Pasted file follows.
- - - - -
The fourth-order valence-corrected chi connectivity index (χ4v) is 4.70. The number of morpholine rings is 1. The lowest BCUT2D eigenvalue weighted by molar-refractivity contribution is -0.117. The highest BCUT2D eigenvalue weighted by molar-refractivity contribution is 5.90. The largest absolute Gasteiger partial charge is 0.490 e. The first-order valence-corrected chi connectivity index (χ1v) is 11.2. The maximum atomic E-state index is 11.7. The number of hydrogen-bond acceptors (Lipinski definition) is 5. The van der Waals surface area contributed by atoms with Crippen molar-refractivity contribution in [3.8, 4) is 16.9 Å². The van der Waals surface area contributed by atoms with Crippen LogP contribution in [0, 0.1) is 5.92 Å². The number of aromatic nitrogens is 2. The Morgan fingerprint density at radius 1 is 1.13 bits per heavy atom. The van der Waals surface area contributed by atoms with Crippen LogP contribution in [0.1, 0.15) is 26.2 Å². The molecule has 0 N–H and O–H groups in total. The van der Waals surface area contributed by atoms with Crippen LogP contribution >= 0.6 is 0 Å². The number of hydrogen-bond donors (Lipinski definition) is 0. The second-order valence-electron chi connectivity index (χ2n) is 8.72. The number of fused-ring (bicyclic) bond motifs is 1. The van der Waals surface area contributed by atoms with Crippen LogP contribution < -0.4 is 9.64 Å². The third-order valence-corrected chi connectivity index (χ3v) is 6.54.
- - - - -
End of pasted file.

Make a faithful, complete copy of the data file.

The fourth-order valence-corrected chi connectivity index (χ4v) is 4.70. The number of morpholine rings is 1. The lowest BCUT2D eigenvalue weighted by molar-refractivity contribution is -0.117. The highest BCUT2D eigenvalue weighted by molar-refractivity contribution is 5.90. The largest absolute Gasteiger partial charge is 0.490 e. The first-order valence-corrected chi connectivity index (χ1v) is 11.2. The maximum atomic E-state index is 11.7. The number of hydrogen-bond acceptors (Lipinski definition) is 5. The van der Waals surface area contributed by atoms with Crippen molar-refractivity contribution in [3.8, 4) is 16.9 Å². The van der Waals surface area contributed by atoms with Crippen LogP contribution in [0, 0.1) is 5.92 Å². The number of aromatic nitrogens is 2. The Morgan fingerprint density at radius 1 is 1.13 bits per heavy atom. The van der Waals surface area contributed by atoms with Crippen LogP contribution in [0.1, 0.15) is 26.2 Å². The molecule has 0 N–H and O–H groups in total. The van der Waals surface area contributed by atoms with Crippen LogP contribution >= 0.6 is 0 Å². The number of hydrogen-bond donors (Lipinski definition) is 0. The second-order valence-electron chi connectivity index (χ2n) is 8.72. The number of fused-ring (bicyclic) bond motifs is 1. The van der Waals surface area contributed by atoms with Crippen LogP contribution < -0.4 is 9.64 Å². The third-order valence-corrected chi connectivity index (χ3v) is 6.54.